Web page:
I'm not ashamed to admit it: I'm a fangirl. A part of me still finds it amazing that after I see a Broadway show, most of the time I can meet the actors and actresses whose work I've just enjoyed. (And it's not just the more famous ones. I'm thrilled to meet the cast of every show.)
So I can't end 2009 without mentioning some of my favorite stage door experiences of the year. And of course I want to thank the performers who took the time to sign my Playbill, talk to me or on a few occasions when I was brave enough to ask, pose for a picture.
Sadly, I did not get autographs from Hugh Jackman or Daniel Craig after A Steady Rain but I was smart enough to hand my camera to Steve On Broadway, who snapped some nice pictures of the man from Oz looking very jaunty in his gray scarf and fedora.
Among the other highlights:
James Gandolfini from God of Carnage. I'm a Sopranos fan, so this was exciting. Usually, if it's someone I know from TV or movies, I manage to say something along the lines of "loved you on this TV program or in that movie and it's so wonderful to see you on stage." This time, maybe because he came out so quickly after the play ended, I was tongue-tied. Gandolfini was quiet, although he did laugh when someone asked about a Sopranos movie. ("I don't think so.")
Neil Patrick Harris. This was completely unexpected. Apparently, NPH attended the same performance of Waiting for Godot that I did because I saw him going in the stage door. People were clamoring for autographs and he promised to sign when he came out - and he did, as well as pose for pictures. This was the day before he was hosting the Tony awards and I'm sure he had a busy schedule but he was exceedingly friendly and gracious.
Ernie Hudson from Joe Turner's Come and Gone. It was great meeting the entire cast but best of all was spending a few minutes listening to Hudson talk about it had been like the previous week, when the president and first lady were in the audience. He was clearly still excited about it. (Hudson said everyone onstage was temporarily blinded from cell-phone cameras going off when the Secret Service brought the Obamas to their seats for Act II.)
Steven Pasquale from reasons to be pretty. I saw this play in the afternoon on the day of the Tony awards. Pasquale's character is a creep and not very nice to his wife. In real life, Pasquale is married to Laura Benanti, who was hosting the Tony preshow. As he walked away with an assistant, I heard him inquire about her in a way that struck me as so sweet and caring. Quite different from the character I'd just seen him portray. Yes, I know it's called acting but the contrast just reinforced what a great job he did onstage.
Jessica Hynes from The Norman Conquests. Hynes played the frazzled Annie, who cares for her needy but unseen mother and desperately needs a break. I told her how much I enjoyed her performance, how it related to the circumstances of my life and really resonated with me. She asked me whether she'd "gotten it right." I assured her that she definitely had. And I was touched - and impressed - that she cared enough to ask.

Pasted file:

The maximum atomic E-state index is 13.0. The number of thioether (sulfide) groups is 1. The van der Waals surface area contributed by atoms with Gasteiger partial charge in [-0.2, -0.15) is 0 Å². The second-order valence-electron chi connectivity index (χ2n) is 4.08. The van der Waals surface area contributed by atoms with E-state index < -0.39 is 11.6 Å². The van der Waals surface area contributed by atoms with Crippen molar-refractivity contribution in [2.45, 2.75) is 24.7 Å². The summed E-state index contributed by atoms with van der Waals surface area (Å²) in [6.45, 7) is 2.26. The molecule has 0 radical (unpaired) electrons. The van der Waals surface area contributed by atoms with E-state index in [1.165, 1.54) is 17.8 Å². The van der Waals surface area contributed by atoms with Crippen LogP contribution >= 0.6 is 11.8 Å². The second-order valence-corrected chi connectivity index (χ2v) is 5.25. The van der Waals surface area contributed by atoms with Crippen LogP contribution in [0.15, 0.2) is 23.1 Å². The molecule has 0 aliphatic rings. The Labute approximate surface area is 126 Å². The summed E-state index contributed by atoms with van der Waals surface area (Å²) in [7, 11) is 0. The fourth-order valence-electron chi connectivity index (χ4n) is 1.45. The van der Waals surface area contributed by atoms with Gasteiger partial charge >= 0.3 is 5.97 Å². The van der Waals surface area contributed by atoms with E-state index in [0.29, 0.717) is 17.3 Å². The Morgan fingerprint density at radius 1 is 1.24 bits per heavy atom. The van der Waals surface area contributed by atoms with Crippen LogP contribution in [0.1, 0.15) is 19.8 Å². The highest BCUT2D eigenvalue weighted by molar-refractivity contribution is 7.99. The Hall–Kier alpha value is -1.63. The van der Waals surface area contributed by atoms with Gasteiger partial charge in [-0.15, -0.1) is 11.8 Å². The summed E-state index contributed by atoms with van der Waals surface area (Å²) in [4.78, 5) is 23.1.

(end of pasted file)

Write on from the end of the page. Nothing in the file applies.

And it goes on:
Alice Ripley from Next to Normal. This was after her second show of the day and Ripley took a long time to make her way around the circle of fans. She was stopping to talk with almost everyone and I could tell some of the conversations were intense. My guess is that because she plays a woman struggling with mental illness, she meets a fair number of people who have a family member in a similar situation. And from what I could tell, she wasn't brushing anyone off but was taking the time to listen.
Catherine Zeta-Jones from A Little Night Music. In the past three years of going to Broadway shows I've met Oscar winners and Tony winners and Emmy winners. But when Zeta-Jones came out of the stage door, looking perfectly made-up and glamorous, I thought to myself, "That's a movie star." She signed autographs, acknowledged fans from Wales and and Scotland who'd come to see her, and in minutes, was whisked away by a waiting SUV, leaving some Hollywood glitter in her wake.
Special bonus celebrity sighting - While I was waiting for the cast of A Little Night Music, I saw an elderly man being helped into the front passenger's side of Zeta-Jones' SUV. It was her father-in-law, 93-year-old Kirk Douglas! I wanted to rush over and tell him about the key role he played in my life, but I resisted. Still, it was awesome to see that unmistakable profile. (And he blogged about going to see ALNM on MySpace!)
Sarah Rosenthal from Ragtime. Sarah, who's 13 and making her Broadway debut, was very sweet at the stage door. She signed my Playbill and asked me, with all the seriousness and polish of a seasoned performer, "So, where are you from?"
In an interview with the Baltimore Sun, Sarah talked about how she spent weeks practicing her signature to make it distinctive. "There have been so many times that I've waited outside a stage door in the cold to get someone's autograph," she says. "It's exciting to think that now, someone might want my autograph."